CHAPTER XIV. THE LEGACY OF THE EARLY CHURCH TO FUTURE GENERATIONS.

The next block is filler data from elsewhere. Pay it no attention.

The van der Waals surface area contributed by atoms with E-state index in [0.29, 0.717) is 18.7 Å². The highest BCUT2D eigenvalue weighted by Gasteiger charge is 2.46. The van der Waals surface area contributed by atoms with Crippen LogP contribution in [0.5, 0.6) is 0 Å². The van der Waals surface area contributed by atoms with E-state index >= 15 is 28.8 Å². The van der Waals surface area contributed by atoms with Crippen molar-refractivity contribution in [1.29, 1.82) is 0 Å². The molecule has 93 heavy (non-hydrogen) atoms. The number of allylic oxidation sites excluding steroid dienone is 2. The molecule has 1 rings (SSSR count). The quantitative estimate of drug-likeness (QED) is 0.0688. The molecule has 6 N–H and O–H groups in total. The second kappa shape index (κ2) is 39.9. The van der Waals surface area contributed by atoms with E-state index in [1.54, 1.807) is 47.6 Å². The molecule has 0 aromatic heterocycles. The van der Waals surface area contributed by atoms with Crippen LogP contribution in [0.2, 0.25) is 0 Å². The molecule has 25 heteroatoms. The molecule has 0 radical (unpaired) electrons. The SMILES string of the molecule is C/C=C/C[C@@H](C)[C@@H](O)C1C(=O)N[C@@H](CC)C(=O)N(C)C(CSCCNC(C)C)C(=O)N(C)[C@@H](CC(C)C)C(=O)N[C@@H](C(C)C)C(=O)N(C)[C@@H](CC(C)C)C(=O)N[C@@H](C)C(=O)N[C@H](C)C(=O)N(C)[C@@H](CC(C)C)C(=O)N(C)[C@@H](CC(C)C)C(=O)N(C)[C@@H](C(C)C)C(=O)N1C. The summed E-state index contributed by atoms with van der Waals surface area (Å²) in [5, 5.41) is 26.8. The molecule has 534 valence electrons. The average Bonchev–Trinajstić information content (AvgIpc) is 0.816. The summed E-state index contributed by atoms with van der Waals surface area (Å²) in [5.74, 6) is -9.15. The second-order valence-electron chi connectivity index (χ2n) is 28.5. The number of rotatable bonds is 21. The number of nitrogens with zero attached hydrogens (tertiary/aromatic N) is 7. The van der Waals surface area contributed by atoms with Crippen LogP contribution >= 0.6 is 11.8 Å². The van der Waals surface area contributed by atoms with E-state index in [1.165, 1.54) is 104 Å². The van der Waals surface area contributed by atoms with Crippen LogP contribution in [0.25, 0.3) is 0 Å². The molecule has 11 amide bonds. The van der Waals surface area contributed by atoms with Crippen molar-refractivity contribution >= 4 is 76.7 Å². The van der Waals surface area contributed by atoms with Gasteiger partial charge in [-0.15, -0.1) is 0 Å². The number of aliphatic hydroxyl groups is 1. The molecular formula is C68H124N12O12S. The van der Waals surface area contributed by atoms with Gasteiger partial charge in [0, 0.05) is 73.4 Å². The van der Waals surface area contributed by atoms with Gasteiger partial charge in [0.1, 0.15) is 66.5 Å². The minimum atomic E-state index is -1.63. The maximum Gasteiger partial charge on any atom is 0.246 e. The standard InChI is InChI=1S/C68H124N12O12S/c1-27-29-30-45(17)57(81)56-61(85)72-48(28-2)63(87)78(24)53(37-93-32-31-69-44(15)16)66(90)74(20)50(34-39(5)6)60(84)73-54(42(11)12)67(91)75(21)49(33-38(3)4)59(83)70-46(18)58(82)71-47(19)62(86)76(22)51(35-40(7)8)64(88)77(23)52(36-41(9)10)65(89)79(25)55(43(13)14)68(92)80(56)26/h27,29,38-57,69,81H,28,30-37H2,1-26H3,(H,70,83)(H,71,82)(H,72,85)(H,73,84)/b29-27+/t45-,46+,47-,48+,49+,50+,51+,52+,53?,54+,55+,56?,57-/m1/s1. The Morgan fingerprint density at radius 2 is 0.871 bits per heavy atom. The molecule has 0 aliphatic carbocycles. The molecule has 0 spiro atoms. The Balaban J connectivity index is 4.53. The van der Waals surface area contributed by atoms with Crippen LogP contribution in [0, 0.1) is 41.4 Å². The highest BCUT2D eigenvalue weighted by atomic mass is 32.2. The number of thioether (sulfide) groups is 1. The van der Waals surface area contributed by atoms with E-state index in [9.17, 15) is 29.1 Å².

Again, who can estimate the debt which civilization, in its largest and most comprehensive sense, owes to the fathers of the early church, in the elaboration of Christian doctrine. They found the heathen world enslaved by a certain class of most degrading notions of God, of deity, of goodness, of the future, of rewards and punishments. Indeed, its opinions were wrong and demoralizing in almost every point pertaining to the spiritual relations of man. They met the wants of their times by seizing on the great radical principles of Christianity, which most directly opposed these demoralizing ideas, and by giving them the prominence which was needed. Moreover, in the church itself, opinions were from time to time broached, so intimately allied with pagan philosophies and oriental theogonies, that the faith of Christians was in danger of being subverted. The Scriptures were indeed recognized to contain all that is essential in Christian truth to know; but they still allowed great latitude of belief, and contradictory creeds were drawn from the same great authority. If the Bible was to be the salvation of man, or the great thesaurus of religious truth, it was necessary to systematize and generalize its great doctrines, both to oppose dangerous heathen customs and heretical opinions in the church itself. And more even than this, to set forth a standard of faith for all the ages which were to come; not an arbitrary system of dogmas, but those which the Scriptures most directly and emphatically recognized. Christian life had been set forth by the martyrs in the various forms of teaching, in the worship of God, in the exercise of those virtues and graces which Christ had enjoined, in benevolence, in charity, in faith, in prayer, in patience, in the different relations of social life, in the sacraments, in the fasts and festivals, in the occupations which might be profitably and honorably carried on. But Christianity influenced thought and knowledge as well as external relations. It did not declare a rigid system of doctrines when first promulgated. This was to be developed when the necessity required it. For two centuries there were but few creeds, and these very simple and comprehensive. Speculation had not then entered the ranks, nor the pagan spirit of philosophy. There was great unity of belief, and this centered around Christ as the Redeemer and Saviour of the world. But, in process of time, Christianity was forced to contend with Judaism, with Orientalism, and with Greek speculation, as these entered into the church itself, and were more or less embraced by its members. With downright Paganism there was a constant battle; but in this battle all ranks of Christians were united together. They were not distracted by any controversies whether idolatry should be or should not be tolerated. But when Gnostic principles were embraced by good men, those which, for instance, entered into monastic or ascetic life, it was necessary that some great genius should arise and expose their oriental origin, and lay down the Christian law definitely on that point. So when Manichaeism, and Arianism, and other heretical opinions, were defended and embraced by the Christians themselves, the fathers who took the side of orthodoxy in the great controversies which arose, rendered important services to all subsequent generations, since never, probably, were those subtle questions pertaining to the Trinity, and the human nature of Christ, and predestination, and other kindred topics, discussed with so much acumen and breadth. They occupied the thoughts of the whole age, and emperors entered into the debates on theological questions with an interest exceeding that of the worldly matters which claimed their peculiar attention. It is not easy for Christians of this age, when all the great doctrines of faith are settled, to appreciate the prodigious excitement which their discussion called forth in the times of Athanasius and Augustine. The whole intellect of the age was devoted to theological inquiries. Everybody talked about them, and they were the common theme on all public occasions. If discussions of subjects which once had such universal fascination can never return again, if they are passed like Olympic games, or the discussions of Athenian schools of philosophy, or the sports of the Colosseum, or the oracles of Dodona, or the bulls of mediaeval popes, or the contests of the tournament, or the "field of the cloth of gold," they still have a historical charm, and point to the great stepping-stones of human progress. If they are really grand and important ideas, which they claimed to be, they will continue to move the most distant generations. If they are merely dialectical deductions, they are among the profoundest efforts of reason in the Christian schools of philosophy.